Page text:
Up to 37% of registered nurses who specialize in geriatrics / long-term care are considering retiring soon, according to the 2015 Survey of Registered Nurses conducted by healthcare staffing company AMN Healthcare and its Center for the Advancement of Healthcare Professionals.
Twenty-five percent of RNs who work in the speciality said they are planning to retire soon, and 12% said they might be considering retiring soon. When data were analyzed by work setting, the survey found that 20% of RNs employed in a nursing home or extended care setting are planning to retire soon, and 13% of them are considering it.
“[These data confirm] what we’ve known anecdotally and [allow] us to finally put dimensions and a timeline around a predicted retirement surge,” Marcia Faller, RN, PhD, chief clinical officer at AMN Healthcare, said in a statement. “But the harm to the healthcare industry goes beyond the numbers. The loss of this intellectual asset may be acutely felt in terms of quality of care and patient satisfaction. To withstand this loss, healthcare administrators need help in preparing for the nursing workforce of the future.”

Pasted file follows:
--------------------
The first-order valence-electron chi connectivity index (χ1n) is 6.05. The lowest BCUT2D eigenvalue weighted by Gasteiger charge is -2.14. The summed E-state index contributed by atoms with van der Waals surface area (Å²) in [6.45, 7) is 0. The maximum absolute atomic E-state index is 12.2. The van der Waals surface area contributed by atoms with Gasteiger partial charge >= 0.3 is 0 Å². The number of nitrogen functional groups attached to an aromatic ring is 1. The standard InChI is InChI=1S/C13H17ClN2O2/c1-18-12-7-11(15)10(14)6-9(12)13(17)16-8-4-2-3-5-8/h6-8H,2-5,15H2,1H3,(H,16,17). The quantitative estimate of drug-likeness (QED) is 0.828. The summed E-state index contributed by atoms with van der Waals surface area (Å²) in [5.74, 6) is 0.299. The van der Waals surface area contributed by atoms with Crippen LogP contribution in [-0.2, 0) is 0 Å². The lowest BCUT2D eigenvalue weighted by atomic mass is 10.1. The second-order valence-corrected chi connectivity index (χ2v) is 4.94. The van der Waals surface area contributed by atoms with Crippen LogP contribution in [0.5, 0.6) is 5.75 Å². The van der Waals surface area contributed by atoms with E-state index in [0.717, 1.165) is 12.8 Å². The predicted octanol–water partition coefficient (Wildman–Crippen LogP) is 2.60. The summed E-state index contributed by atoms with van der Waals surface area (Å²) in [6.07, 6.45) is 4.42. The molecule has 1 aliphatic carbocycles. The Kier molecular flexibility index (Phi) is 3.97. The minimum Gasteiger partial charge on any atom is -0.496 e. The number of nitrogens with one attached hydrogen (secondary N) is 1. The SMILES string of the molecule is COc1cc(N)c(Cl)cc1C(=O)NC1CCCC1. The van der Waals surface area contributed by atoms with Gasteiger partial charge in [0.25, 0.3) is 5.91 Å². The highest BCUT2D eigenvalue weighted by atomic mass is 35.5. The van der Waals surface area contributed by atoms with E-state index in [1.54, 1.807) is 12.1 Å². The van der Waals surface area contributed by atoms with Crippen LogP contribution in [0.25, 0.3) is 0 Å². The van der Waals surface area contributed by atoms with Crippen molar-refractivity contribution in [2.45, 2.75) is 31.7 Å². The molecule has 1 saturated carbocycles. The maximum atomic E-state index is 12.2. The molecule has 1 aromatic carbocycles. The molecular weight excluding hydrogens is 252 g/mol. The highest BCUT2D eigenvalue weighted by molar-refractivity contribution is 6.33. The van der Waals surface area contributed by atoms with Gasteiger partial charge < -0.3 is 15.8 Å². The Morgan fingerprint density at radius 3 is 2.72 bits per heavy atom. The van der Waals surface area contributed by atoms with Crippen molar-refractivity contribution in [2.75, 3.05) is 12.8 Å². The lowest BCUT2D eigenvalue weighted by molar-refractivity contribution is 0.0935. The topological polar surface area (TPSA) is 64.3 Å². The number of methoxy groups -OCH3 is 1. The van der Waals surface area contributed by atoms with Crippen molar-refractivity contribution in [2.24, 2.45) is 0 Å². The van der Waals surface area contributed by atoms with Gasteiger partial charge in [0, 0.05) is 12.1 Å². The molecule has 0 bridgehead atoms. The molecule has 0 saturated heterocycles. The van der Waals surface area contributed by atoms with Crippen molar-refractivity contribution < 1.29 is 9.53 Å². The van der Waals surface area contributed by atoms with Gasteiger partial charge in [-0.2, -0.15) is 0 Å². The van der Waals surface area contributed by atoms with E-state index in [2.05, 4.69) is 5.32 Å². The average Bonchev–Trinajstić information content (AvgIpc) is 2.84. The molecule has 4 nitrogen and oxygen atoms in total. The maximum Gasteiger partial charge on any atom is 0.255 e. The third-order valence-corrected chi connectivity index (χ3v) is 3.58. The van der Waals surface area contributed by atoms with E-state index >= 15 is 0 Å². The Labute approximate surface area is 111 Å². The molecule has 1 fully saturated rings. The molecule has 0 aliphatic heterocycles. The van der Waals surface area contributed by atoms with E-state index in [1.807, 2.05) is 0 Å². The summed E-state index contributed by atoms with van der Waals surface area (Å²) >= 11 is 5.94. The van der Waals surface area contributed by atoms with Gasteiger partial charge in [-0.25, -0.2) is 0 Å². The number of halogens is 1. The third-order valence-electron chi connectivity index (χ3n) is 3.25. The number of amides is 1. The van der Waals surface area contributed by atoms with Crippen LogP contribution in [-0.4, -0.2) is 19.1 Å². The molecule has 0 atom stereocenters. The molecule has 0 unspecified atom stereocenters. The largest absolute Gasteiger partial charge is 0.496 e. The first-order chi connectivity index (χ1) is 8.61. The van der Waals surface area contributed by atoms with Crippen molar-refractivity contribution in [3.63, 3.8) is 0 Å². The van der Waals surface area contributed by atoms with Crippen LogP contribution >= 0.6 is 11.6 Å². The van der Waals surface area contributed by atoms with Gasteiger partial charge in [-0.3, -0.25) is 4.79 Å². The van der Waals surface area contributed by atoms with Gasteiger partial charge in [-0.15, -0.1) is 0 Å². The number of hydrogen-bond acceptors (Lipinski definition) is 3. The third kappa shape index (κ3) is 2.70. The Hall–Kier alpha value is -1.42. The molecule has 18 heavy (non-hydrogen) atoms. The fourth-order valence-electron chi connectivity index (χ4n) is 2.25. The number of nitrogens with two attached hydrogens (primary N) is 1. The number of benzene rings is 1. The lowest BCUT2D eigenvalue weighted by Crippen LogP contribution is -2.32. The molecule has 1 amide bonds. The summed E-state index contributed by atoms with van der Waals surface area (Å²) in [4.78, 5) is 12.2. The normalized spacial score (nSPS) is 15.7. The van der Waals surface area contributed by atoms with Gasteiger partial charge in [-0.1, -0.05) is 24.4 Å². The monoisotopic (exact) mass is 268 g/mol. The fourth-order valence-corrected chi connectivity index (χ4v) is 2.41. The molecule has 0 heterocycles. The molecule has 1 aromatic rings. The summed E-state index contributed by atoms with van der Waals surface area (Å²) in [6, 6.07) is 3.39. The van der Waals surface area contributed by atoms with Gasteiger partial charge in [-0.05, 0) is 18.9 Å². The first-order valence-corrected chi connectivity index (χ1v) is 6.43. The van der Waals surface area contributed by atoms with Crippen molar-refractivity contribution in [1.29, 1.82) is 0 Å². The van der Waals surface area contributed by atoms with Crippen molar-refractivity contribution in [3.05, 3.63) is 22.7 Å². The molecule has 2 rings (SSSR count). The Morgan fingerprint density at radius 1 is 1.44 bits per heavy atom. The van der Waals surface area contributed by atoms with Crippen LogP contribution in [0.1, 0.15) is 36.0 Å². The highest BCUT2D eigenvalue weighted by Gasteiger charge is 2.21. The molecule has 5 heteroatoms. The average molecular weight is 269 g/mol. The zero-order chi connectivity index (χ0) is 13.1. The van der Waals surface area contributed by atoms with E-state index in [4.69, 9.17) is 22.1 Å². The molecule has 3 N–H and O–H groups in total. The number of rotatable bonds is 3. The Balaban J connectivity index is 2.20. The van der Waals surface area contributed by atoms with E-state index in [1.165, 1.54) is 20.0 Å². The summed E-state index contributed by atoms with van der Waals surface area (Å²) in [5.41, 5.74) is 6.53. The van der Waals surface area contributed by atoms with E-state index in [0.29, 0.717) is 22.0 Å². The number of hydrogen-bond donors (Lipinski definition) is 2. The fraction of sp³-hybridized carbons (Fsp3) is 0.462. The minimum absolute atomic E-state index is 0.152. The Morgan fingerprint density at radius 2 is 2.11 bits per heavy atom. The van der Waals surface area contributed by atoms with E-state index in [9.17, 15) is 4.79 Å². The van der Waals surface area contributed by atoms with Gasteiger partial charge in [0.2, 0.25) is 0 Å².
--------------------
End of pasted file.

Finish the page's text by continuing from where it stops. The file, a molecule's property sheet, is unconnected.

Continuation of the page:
Overall (all specialties, all settings), 62% of all surveyed RNs who said they plan to retire plan to do so in four or more years, 9% plan to retire in three years, 9% plan to do so in two years, 4% plan to retire in one year and 16% plan to do so in less than one year. Of RNs aged more than 54 years, however, 37% who plan to retire plan to do so within four or more years, 15% plan to retire in three years, 15% plan to do so in two years, 7% plan to retire in one year, and 25% plan to do so in less than one year.